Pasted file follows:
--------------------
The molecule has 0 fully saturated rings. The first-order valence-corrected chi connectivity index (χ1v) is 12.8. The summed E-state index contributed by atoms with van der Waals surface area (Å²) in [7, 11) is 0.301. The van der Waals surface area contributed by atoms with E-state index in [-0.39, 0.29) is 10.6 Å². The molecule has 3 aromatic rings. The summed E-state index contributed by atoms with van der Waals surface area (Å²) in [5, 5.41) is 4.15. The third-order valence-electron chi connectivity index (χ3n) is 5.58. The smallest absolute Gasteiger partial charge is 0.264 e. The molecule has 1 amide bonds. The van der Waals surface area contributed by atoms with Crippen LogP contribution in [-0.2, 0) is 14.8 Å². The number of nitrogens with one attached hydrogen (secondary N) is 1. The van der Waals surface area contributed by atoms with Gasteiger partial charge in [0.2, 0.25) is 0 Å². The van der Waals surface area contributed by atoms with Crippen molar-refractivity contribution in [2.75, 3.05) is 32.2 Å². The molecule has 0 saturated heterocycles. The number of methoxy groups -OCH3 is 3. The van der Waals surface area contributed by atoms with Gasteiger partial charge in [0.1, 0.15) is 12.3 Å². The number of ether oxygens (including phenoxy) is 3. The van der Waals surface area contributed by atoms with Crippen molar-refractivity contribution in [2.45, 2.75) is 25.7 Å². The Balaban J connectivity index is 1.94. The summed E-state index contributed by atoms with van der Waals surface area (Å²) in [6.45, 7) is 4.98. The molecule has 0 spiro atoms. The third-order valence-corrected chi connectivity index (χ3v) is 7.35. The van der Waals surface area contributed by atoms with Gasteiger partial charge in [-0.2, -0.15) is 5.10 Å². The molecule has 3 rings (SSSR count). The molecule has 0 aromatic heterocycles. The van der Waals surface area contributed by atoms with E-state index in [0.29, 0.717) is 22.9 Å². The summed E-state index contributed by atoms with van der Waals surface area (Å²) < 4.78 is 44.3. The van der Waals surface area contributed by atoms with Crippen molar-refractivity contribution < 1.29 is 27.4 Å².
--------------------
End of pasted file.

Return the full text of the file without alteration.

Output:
The molecule has 0 fully saturated rings. The first-order valence-corrected chi connectivity index (χ1v) is 12.8. The summed E-state index contributed by atoms with van der Waals surface area (Å²) in [7, 11) is 0.301. The van der Waals surface area contributed by atoms with E-state index in [-0.39, 0.29) is 10.6 Å². The molecule has 3 aromatic rings. The summed E-state index contributed by atoms with van der Waals surface area (Å²) in [5, 5.41) is 4.15. The third-order valence-electron chi connectivity index (χ3n) is 5.58. The smallest absolute Gasteiger partial charge is 0.264 e. The molecule has 1 amide bonds. The van der Waals surface area contributed by atoms with Crippen LogP contribution in [-0.2, 0) is 14.8 Å². The number of nitrogens with one attached hydrogen (secondary N) is 1. The van der Waals surface area contributed by atoms with Gasteiger partial charge in [0.2, 0.25) is 0 Å². The van der Waals surface area contributed by atoms with Crippen molar-refractivity contribution in [2.75, 3.05) is 32.2 Å². The molecule has 0 saturated heterocycles. The number of methoxy groups -OCH3 is 3. The van der Waals surface area contributed by atoms with Gasteiger partial charge in [0.1, 0.15) is 12.3 Å². The number of ether oxygens (including phenoxy) is 3. The van der Waals surface area contributed by atoms with Crippen molar-refractivity contribution in [2.45, 2.75) is 25.7 Å². The Balaban J connectivity index is 1.94. The summed E-state index contributed by atoms with van der Waals surface area (Å²) in [6.45, 7) is 4.98. The molecule has 0 spiro atoms. The third-order valence-corrected chi connectivity index (χ3v) is 7.35. The van der Waals surface area contributed by atoms with Gasteiger partial charge in [-0.2, -0.15) is 5.10 Å². The molecule has 3 rings (SSSR count). The molecule has 0 aromatic heterocycles. The van der Waals surface area contributed by atoms with E-state index in [0.29, 0.717) is 22.9 Å². The summed E-state index contributed by atoms with van der Waals surface area (Å²) < 4.78 is 44.3. The van der Waals surface area contributed by atoms with Crippen molar-refractivity contribution < 1.29 is 27.4 Å².